3. Q & A  (Slumdog Millionaire) - Vikas Swarup
If you have seen the movie which became a worldwide blockbuster, you will LOVE the book even more - Mr.Swarup's first literary accomplishment! 

4. Midnight's Children - Salman Rushdie
A long, fascinating yet convoluted story about a man who had been "mysteriously handcuffed to history" and "what's his name" - God.

5. Life of Pi - Yann Martel
Richard Parker. So worth reading even if only to find out about who he is. 

6. Siddhartha - Hermann Hesse
I read Siddhartha for the first time when I was 13. My friend Dubravka had it in her sea-side condo. I was bored and confused. Yet intrigued. Intrigued enough to pick it up again 30 years later and understand it. Understand it and love it.

I have always been a movie buff. And although a fun night of going to the cinema for a movie opening got majorly derailed with the arrival of my little people, the me of my mid-forties guiltily admits to loving my time alone, late at night while everyone's sleeping, with the iPad and earphones in bed (everything opposite of the wise advice about how not to disturb your sleep!). It's simply a gift from me to me!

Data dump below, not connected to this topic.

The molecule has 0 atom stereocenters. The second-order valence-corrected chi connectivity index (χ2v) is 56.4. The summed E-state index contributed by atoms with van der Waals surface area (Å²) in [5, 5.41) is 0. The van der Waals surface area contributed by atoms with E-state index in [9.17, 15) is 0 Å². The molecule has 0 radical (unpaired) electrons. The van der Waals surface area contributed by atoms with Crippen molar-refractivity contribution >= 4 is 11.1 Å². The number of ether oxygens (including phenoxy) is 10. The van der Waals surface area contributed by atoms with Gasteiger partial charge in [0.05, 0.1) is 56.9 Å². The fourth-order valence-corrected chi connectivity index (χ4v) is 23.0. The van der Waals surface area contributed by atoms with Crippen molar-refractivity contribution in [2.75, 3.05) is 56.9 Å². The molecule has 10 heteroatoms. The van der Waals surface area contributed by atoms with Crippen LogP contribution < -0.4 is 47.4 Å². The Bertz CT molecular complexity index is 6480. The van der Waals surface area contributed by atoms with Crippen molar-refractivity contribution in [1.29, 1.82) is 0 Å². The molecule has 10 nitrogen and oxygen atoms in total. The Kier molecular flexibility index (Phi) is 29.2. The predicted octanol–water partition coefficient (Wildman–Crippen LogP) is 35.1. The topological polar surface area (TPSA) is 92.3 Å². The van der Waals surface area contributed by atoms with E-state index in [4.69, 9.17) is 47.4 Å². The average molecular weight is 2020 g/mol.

1. Gandhi
I saw this movie in Belgrade's cinema "Kozara" when it debuted in 1982. It was 3.5 h long and there was an intermission while they changed the reel. I was profoundly moved by the true account of this man's great life and became a life-long fan of actor Ben Kingsley. I just watched it again - it is a masterpiece and a must-see.  

2. Deepa Mehta Trilogy: Fire - Earth - Water 
All three are breathtaking. "Water" is my favourite - whether because it is set in mystical Varanasi or because - to the feminist that I am - it sheds light in a powerful way on the deep-rooted custom that women can be and should be thrown away.

3. Monsoon Wedding
Light, funny and very Bollywood take on the importance of family in India and the tradition of the arranged marriage. After witnessing some amazing real-life matches, I am - interestingly enough - not against it!